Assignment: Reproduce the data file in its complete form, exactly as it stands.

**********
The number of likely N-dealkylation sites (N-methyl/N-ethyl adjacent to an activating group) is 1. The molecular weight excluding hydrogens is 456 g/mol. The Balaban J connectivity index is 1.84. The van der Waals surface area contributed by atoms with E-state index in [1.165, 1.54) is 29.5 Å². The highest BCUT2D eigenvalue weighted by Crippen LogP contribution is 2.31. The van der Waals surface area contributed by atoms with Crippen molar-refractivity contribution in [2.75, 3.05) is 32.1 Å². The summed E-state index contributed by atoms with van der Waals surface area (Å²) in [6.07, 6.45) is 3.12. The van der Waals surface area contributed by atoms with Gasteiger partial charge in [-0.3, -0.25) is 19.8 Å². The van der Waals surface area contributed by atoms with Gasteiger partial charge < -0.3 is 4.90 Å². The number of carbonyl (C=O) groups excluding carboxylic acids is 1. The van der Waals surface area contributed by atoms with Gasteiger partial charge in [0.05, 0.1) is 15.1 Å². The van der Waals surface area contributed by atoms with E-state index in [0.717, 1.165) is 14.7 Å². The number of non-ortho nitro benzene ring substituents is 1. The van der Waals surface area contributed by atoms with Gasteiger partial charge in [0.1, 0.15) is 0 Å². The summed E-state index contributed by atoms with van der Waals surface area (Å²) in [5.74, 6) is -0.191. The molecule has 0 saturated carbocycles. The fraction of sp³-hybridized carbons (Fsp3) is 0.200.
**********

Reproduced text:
The number of likely N-dealkylation sites (N-methyl/N-ethyl adjacent to an activating group) is 1. The molecular weight excluding hydrogens is 456 g/mol. The Balaban J connectivity index is 1.84. The van der Waals surface area contributed by atoms with E-state index in [1.165, 1.54) is 29.5 Å². The highest BCUT2D eigenvalue weighted by Crippen LogP contribution is 2.31. The van der Waals surface area contributed by atoms with Crippen molar-refractivity contribution in [2.75, 3.05) is 32.1 Å². The summed E-state index contributed by atoms with van der Waals surface area (Å²) in [6.07, 6.45) is 3.12. The van der Waals surface area contributed by atoms with Gasteiger partial charge in [-0.3, -0.25) is 19.8 Å². The van der Waals surface area contributed by atoms with Gasteiger partial charge < -0.3 is 4.90 Å². The number of carbonyl (C=O) groups excluding carboxylic acids is 1. The van der Waals surface area contributed by atoms with Gasteiger partial charge in [0.05, 0.1) is 15.1 Å². The van der Waals surface area contributed by atoms with E-state index in [0.717, 1.165) is 14.7 Å². The number of non-ortho nitro benzene ring substituents is 1. The van der Waals surface area contributed by atoms with Gasteiger partial charge in [0.1, 0.15) is 0 Å². The summed E-state index contributed by atoms with van der Waals surface area (Å²) in [5.74, 6) is -0.191. The molecule has 0 saturated carbocycles. The fraction of sp³-hybridized carbons (Fsp3) is 0.200.